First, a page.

Frequently Asked Questions About Travel to Alaska
Over the past 30+ years, we’ve been asked a lot of questions, many from first time visitors to Alaska who are planning their first vacation tour of our great state. To help give you answers to some of the most popular questions, we’ve assembled the list below. Read on!
Most of Alaska uses Alaska Time, which is one hour earlier than Pacific Time and four hours earlier than Eastern Time. Alaska participates in Daylight Savings Time.
Standard Tour Packages
Our standard tour itineraries include accommodation in tourist and moderate class hotels/motels. These hotels or motels are clean and comfortable. Some of these properties have additional amenities such as a small restaurant, shuttle bus service, a tour desk and some may also offer a complimentary continental breakfast. Meals are not typically included in our packages and are on your own. We cannot guarantee accommodations that include a continental breakfast. Generally speaking, standard accommodations in Anchorage have a courtesy shuttle for airport and train departures/arrivals.
Upgraded Tours Packages
Our upgraded tour programs include better moderate and/or first class HOTELS wherever possible in the itinerary. The properties typically offer a greater range of services; such as a full service restaurant, room service, or perhaps a pool and/or spa facilities. Generally, upgraded hotels do not include breakfast. Upgraded accommodations in Anchorage do not have hotel shuttle services.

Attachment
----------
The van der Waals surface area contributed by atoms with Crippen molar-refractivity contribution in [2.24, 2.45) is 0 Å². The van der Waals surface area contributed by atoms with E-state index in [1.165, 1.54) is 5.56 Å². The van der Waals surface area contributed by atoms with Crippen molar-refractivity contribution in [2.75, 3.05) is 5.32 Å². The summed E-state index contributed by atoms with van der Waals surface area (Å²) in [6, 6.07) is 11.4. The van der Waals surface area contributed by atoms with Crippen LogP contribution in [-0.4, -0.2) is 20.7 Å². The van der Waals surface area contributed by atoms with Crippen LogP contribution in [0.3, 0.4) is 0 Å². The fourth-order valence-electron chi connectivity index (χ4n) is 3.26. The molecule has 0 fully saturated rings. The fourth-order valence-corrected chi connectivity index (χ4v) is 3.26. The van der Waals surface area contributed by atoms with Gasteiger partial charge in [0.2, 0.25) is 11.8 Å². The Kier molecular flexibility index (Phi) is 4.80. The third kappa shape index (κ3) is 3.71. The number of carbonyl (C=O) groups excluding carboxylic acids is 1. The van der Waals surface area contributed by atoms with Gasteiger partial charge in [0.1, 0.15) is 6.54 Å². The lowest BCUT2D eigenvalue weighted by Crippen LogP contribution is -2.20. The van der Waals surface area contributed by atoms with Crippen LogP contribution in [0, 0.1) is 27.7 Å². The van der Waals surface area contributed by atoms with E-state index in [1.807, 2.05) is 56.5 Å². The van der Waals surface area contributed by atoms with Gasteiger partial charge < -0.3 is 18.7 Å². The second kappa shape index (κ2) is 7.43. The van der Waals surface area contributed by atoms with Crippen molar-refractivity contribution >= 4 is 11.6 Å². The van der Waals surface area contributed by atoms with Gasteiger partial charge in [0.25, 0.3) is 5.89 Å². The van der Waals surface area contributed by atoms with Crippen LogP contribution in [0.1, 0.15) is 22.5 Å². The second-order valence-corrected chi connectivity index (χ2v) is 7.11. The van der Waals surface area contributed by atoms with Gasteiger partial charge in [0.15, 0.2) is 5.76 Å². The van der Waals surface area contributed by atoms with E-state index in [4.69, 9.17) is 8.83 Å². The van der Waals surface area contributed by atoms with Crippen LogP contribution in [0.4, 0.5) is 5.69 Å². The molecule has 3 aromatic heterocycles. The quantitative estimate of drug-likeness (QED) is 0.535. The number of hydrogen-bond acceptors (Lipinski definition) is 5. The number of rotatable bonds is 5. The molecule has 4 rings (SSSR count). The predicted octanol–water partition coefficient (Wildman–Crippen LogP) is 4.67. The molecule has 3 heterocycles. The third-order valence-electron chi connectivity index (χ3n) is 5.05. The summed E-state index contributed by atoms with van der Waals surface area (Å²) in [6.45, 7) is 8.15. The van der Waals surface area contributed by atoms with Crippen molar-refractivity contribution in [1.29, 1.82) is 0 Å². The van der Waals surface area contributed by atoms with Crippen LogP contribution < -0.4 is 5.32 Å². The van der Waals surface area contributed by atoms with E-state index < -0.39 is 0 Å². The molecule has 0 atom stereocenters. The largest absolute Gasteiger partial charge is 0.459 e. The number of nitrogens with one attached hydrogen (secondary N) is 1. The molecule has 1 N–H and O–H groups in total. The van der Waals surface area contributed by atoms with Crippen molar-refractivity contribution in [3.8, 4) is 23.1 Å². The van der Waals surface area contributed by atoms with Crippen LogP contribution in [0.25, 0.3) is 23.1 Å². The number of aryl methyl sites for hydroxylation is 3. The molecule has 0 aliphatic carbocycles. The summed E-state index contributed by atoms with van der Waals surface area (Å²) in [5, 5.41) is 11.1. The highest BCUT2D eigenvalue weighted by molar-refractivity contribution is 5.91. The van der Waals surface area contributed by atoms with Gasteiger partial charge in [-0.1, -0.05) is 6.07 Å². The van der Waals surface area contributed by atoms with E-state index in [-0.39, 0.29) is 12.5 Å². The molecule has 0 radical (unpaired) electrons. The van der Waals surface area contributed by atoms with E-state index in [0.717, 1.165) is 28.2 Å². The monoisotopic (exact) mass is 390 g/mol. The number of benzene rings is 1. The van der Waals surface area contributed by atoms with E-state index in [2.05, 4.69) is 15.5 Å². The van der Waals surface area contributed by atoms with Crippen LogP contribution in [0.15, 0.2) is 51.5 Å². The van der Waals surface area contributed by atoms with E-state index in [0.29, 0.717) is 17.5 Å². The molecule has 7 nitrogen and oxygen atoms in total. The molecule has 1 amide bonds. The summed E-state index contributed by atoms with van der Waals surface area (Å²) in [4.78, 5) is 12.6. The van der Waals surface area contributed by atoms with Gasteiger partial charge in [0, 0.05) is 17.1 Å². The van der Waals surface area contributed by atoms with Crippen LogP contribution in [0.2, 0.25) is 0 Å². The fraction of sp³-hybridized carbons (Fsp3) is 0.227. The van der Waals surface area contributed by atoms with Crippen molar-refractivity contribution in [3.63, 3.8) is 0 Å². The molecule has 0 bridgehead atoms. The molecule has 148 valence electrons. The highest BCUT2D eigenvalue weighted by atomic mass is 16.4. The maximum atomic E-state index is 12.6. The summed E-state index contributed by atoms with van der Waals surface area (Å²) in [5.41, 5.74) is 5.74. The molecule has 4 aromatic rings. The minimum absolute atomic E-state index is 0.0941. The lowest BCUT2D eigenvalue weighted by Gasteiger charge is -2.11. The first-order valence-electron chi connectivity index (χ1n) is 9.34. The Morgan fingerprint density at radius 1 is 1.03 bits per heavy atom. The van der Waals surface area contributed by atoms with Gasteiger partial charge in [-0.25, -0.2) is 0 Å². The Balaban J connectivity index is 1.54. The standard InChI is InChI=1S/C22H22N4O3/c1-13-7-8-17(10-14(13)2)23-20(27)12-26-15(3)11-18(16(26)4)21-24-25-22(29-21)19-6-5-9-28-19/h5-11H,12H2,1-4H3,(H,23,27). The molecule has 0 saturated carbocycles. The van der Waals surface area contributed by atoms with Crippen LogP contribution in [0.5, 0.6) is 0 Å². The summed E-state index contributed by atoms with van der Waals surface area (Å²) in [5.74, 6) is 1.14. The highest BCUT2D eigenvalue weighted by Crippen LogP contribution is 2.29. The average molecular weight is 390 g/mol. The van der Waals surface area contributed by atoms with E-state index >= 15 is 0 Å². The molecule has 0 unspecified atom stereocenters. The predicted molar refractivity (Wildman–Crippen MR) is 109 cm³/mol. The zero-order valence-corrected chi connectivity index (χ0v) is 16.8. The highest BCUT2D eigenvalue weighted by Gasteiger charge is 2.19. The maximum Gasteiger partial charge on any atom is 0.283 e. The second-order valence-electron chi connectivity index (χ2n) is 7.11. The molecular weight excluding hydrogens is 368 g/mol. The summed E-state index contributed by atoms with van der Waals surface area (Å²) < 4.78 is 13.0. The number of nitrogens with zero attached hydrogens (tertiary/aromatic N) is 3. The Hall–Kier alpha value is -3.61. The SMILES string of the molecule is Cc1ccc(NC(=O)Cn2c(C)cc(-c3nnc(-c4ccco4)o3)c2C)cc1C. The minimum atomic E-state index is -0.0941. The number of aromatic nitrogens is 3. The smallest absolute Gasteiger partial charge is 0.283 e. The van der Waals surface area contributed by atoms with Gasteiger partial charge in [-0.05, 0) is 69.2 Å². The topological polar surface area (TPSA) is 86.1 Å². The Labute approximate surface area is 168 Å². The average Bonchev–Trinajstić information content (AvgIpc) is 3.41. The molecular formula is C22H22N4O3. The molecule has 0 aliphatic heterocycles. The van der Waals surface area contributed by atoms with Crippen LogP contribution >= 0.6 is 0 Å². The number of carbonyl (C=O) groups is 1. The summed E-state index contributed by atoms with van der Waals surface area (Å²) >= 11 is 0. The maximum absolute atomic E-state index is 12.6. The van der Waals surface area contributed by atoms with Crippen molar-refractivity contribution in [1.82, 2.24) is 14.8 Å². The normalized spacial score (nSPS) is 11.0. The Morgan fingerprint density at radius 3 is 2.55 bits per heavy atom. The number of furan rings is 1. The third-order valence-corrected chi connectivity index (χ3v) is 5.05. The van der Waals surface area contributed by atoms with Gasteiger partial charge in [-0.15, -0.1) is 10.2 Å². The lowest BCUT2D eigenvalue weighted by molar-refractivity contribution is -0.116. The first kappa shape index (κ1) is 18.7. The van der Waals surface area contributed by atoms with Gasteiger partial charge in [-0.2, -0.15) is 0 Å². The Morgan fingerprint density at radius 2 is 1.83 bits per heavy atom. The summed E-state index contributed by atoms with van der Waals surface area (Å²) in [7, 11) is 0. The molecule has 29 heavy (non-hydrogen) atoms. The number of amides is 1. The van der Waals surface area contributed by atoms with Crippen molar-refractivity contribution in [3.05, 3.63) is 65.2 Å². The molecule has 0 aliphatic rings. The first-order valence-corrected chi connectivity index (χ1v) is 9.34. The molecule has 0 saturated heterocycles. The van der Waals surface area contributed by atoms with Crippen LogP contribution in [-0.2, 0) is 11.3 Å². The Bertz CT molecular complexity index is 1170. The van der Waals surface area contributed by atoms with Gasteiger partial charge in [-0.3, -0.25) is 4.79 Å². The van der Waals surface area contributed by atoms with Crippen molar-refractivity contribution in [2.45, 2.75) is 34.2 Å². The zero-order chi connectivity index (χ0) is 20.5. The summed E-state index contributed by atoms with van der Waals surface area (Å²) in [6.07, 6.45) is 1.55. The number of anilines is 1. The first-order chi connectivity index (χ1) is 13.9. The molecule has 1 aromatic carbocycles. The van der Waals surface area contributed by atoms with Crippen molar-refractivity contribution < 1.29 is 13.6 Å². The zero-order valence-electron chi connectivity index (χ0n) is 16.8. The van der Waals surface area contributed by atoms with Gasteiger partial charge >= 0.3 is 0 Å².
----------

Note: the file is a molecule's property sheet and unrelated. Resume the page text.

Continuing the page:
Please keep in mind that Alaska can have very limited accommodation choices in remote areas, therefore in some locations your accommodation might be better compared to simple motels. Please also note that often hotels in Alaska have a different standard than hotels in other parts of the United States.
If your itinerary includes a JOURNEY BY RAIL between Anchorage, Denali and Fairbanks or Anchorage and Seward, we automatically include deluxe dome car seating for you. Rail journeys between Anchorage and Whittier will be in standard seating, as currently there are no deluxe dome car available.
Upon your request: A number of hotels offer guaranteed view rooms, which we can quote and book for you, depending on availability. Higher prices will apply. Please contact us.
While the Aurora Borealis (the Northern Lights) is active year round, it is almost impossible to see during the summer when Alaska experiences nearly constant daylight. The best chance to see the aurora borealis in Alaska is in northern areas during the winter months of October through early April. Historically, the best viewing has been from Fairbanks north and on dark nights with clear skies. According to the Geophysical Institute, the best months to see the Aurora in Alaska are February and March.